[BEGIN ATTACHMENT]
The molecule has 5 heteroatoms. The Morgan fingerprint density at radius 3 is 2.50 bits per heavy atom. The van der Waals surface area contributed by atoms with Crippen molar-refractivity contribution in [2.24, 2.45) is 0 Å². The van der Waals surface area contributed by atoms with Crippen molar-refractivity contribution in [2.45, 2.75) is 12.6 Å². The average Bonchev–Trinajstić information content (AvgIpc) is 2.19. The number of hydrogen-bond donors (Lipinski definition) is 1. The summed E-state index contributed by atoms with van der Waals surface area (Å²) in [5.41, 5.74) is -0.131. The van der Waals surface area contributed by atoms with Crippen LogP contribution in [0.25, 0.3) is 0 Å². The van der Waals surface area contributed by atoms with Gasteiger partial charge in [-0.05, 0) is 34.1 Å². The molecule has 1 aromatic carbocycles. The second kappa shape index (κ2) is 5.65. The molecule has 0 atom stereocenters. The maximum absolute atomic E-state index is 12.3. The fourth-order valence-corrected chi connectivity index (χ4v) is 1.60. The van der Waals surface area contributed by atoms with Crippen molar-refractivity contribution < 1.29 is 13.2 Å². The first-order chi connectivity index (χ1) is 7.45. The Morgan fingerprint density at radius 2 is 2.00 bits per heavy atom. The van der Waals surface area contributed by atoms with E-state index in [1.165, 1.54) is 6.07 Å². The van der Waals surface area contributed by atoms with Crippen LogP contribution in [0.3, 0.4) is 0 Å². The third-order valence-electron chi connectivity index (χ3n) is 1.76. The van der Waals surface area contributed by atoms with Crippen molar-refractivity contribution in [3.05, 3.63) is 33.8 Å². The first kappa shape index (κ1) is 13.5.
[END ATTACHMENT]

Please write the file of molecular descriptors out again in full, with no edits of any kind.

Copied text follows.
The molecule has 5 heteroatoms. The Morgan fingerprint density at radius 3 is 2.50 bits per heavy atom. The van der Waals surface area contributed by atoms with Crippen molar-refractivity contribution in [2.24, 2.45) is 0 Å². The van der Waals surface area contributed by atoms with Crippen molar-refractivity contribution in [2.45, 2.75) is 12.6 Å². The average Bonchev–Trinajstić information content (AvgIpc) is 2.19. The number of hydrogen-bond donors (Lipinski definition) is 1. The summed E-state index contributed by atoms with van der Waals surface area (Å²) in [5.41, 5.74) is -0.131. The van der Waals surface area contributed by atoms with Crippen LogP contribution in [0.25, 0.3) is 0 Å². The van der Waals surface area contributed by atoms with Gasteiger partial charge in [-0.05, 0) is 34.1 Å². The molecule has 1 aromatic carbocycles. The second kappa shape index (κ2) is 5.65. The molecule has 0 atom stereocenters. The maximum absolute atomic E-state index is 12.3. The fourth-order valence-corrected chi connectivity index (χ4v) is 1.60. The van der Waals surface area contributed by atoms with Crippen molar-refractivity contribution < 1.29 is 13.2 Å². The first-order chi connectivity index (χ1) is 7.45. The Morgan fingerprint density at radius 2 is 2.00 bits per heavy atom. The van der Waals surface area contributed by atoms with E-state index in [1.165, 1.54) is 6.07 Å². The van der Waals surface area contributed by atoms with Crippen LogP contribution in [0.3, 0.4) is 0 Å². The third-order valence-electron chi connectivity index (χ3n) is 1.76. The van der Waals surface area contributed by atoms with Crippen molar-refractivity contribution in [3.05, 3.63) is 33.8 Å². The first kappa shape index (κ1) is 13.5.